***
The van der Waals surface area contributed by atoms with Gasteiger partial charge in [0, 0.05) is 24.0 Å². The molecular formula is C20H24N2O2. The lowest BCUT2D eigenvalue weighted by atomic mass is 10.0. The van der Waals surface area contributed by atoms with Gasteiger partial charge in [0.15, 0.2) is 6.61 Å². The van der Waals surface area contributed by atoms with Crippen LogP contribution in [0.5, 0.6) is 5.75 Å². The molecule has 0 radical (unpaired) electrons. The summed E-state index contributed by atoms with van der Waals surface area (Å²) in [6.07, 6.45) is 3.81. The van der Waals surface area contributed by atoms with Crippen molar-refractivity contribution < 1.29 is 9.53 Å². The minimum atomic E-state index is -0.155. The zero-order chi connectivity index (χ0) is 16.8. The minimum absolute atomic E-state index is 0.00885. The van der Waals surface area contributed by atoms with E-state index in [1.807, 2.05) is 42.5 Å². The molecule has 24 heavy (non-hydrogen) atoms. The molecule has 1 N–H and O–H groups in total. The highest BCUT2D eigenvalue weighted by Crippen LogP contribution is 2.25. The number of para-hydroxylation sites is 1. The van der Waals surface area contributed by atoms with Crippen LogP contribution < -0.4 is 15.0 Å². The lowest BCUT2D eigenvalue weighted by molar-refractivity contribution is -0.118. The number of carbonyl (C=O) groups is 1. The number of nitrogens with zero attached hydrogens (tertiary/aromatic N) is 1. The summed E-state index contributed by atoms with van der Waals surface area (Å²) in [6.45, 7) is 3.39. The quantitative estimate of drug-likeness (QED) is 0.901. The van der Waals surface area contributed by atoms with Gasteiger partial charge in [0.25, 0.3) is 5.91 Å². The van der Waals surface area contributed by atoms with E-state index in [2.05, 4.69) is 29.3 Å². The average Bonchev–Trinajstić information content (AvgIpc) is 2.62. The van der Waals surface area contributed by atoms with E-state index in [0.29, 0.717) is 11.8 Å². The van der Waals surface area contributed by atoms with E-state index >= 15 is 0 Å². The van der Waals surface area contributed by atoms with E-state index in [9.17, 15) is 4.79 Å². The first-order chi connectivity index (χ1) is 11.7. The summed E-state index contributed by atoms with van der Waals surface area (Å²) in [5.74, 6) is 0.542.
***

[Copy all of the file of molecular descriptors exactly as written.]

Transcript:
The van der Waals surface area contributed by atoms with Gasteiger partial charge in [0, 0.05) is 24.0 Å². The molecular formula is C20H24N2O2. The lowest BCUT2D eigenvalue weighted by atomic mass is 10.0. The van der Waals surface area contributed by atoms with Gasteiger partial charge in [0.15, 0.2) is 6.61 Å². The van der Waals surface area contributed by atoms with Crippen LogP contribution in [0.5, 0.6) is 5.75 Å². The molecule has 0 radical (unpaired) electrons. The summed E-state index contributed by atoms with van der Waals surface area (Å²) in [6.07, 6.45) is 3.81. The van der Waals surface area contributed by atoms with Crippen molar-refractivity contribution < 1.29 is 9.53 Å². The minimum atomic E-state index is -0.155. The zero-order chi connectivity index (χ0) is 16.8. The minimum absolute atomic E-state index is 0.00885. The van der Waals surface area contributed by atoms with E-state index in [1.807, 2.05) is 42.5 Å². The molecule has 24 heavy (non-hydrogen) atoms. The molecule has 1 N–H and O–H groups in total. The highest BCUT2D eigenvalue weighted by Crippen LogP contribution is 2.25. The number of para-hydroxylation sites is 1. The van der Waals surface area contributed by atoms with Crippen LogP contribution < -0.4 is 15.0 Å². The lowest BCUT2D eigenvalue weighted by molar-refractivity contribution is -0.118. The number of carbonyl (C=O) groups is 1. The number of nitrogens with zero attached hydrogens (tertiary/aromatic N) is 1. The summed E-state index contributed by atoms with van der Waals surface area (Å²) in [6.45, 7) is 3.39. The quantitative estimate of drug-likeness (QED) is 0.901. The van der Waals surface area contributed by atoms with Gasteiger partial charge in [0.25, 0.3) is 5.91 Å². The van der Waals surface area contributed by atoms with E-state index in [2.05, 4.69) is 29.3 Å². The average Bonchev–Trinajstić information content (AvgIpc) is 2.62. The van der Waals surface area contributed by atoms with E-state index in [0.29, 0.717) is 11.8 Å². The van der Waals surface area contributed by atoms with E-state index >= 15 is 0 Å². The van der Waals surface area contributed by atoms with E-state index in [9.17, 15) is 4.79 Å². The first-order chi connectivity index (χ1) is 11.7. The summed E-state index contributed by atoms with van der Waals surface area (Å²) in [5.74, 6) is 0.542.